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Hadrian's Wall

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brunel
639902.  Tue Nov 24, 2009 1:25 pm Reply with quote

[quote="Southpaw"]Not unlikely, the Romans were champion wood-wall builders. The usual order of business (it was in fact part of military regulations for any major unit) at the end of a day's march was to build a fort from scratch, by digging a large rectangular ditch, using the earth to build a rampart, then building a log wall on top of that. The whole thing would be completed in a few hours.[/quote]

Given your post, I would agree that it would be reasonable to expect that there could have been a simple wooden wall, coupled with earth banks and ditches to form a temporary defensive structure whilst work continued on the later stone wall.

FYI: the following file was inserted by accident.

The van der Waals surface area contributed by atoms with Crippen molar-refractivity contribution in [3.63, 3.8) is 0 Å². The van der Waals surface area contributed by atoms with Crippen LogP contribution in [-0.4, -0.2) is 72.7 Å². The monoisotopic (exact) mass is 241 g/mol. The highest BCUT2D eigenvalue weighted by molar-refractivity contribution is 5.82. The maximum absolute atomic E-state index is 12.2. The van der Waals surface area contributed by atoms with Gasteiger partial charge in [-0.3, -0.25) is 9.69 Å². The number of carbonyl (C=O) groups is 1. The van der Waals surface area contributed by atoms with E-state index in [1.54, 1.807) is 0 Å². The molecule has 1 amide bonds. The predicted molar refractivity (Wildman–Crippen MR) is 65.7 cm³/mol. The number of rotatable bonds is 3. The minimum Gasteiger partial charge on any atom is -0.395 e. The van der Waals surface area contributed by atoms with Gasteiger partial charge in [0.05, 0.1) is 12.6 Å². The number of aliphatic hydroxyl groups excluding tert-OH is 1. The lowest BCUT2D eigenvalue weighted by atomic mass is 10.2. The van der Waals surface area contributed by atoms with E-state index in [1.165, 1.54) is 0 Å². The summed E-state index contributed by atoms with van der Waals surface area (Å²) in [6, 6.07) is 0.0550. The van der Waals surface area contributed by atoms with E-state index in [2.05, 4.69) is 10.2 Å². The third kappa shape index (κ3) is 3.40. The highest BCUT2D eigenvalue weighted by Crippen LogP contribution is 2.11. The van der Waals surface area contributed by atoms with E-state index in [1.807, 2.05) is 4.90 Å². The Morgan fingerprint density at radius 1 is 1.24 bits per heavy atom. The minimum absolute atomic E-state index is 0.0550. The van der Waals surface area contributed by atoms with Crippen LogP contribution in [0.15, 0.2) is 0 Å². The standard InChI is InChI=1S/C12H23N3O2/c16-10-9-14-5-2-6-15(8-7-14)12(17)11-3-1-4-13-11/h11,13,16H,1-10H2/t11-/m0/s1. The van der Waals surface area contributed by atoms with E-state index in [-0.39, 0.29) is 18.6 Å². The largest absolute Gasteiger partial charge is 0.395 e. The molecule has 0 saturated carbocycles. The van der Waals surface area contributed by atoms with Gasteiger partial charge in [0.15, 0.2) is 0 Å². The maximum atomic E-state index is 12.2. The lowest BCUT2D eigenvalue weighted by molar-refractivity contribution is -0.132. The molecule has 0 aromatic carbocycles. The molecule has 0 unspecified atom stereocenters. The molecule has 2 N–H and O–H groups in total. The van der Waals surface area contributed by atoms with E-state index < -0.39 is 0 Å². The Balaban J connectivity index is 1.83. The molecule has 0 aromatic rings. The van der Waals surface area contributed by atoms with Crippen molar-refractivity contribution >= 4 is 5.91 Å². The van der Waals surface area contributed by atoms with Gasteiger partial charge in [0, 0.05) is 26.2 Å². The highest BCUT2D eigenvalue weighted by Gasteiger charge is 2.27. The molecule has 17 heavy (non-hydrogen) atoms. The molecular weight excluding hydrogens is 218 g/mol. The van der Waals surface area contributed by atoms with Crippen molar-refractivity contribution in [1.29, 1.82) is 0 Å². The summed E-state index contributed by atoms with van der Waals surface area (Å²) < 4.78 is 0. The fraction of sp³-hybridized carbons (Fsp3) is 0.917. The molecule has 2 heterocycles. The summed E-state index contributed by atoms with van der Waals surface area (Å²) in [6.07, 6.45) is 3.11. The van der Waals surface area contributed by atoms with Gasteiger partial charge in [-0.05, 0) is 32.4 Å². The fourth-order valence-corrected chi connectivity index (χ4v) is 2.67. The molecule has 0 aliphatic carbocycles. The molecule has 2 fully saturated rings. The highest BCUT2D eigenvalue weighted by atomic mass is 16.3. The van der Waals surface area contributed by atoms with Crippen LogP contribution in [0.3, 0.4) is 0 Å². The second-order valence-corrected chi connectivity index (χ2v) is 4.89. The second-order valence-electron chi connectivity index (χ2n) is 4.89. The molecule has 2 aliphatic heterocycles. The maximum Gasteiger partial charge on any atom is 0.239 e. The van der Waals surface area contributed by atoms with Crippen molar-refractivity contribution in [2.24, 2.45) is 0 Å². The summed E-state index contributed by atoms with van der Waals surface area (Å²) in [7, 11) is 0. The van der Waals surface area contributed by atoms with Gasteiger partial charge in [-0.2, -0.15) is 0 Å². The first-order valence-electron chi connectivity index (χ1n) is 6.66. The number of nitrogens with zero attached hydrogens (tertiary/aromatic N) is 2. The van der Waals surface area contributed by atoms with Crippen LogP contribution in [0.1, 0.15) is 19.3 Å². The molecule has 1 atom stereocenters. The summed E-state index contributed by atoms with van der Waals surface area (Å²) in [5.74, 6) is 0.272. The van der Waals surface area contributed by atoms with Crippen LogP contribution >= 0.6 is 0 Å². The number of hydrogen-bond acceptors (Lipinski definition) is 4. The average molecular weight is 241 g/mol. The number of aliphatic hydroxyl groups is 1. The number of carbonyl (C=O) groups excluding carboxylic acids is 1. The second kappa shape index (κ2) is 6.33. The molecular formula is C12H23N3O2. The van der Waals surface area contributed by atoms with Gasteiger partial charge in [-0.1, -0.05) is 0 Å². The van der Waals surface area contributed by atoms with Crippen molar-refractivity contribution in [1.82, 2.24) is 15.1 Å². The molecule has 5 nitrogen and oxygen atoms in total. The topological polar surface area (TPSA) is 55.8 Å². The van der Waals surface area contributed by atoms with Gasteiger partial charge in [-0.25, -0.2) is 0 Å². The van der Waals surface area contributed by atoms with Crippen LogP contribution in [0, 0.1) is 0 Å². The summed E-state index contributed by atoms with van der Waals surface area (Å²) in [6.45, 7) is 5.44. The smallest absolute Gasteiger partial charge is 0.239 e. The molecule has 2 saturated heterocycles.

After all, it probably would not have been much more complex then the defences they would build for their camps, and it would have been a relatively quick way to consolidate their gains and hold their position. But, I doubt it would have been quite as complex as envisaged by Carter; I think that he might be a little optimistic about some of his post hole evidence.

 
gerontius grumpus
639921.  Tue Nov 24, 2009 2:31 pm Reply with quote

Southpaw wrote:
Not unlikely, the Romans were champion wood-wall builders. The usual order of business (it was in fact part of military regulations for any major unit) at the end of a day's march was to build a fort from scratch, by digging a large rectangular ditch, using the earth to build a rampart, then building a log wall on top of that. The whole thing would be completed in a few hours.


That's stretching it a bit. A marching camp was surrounded by a ditch and low rampart topped with a pallisade made from pila murales, not logs. This would be considerably smaller than the turf and timber ramparts reconstructed at the Lunt. All the same, there are plenty of Roman marching camps in Britain where you can still see the outline of the ditches and ramparts. Chew Green is a good example.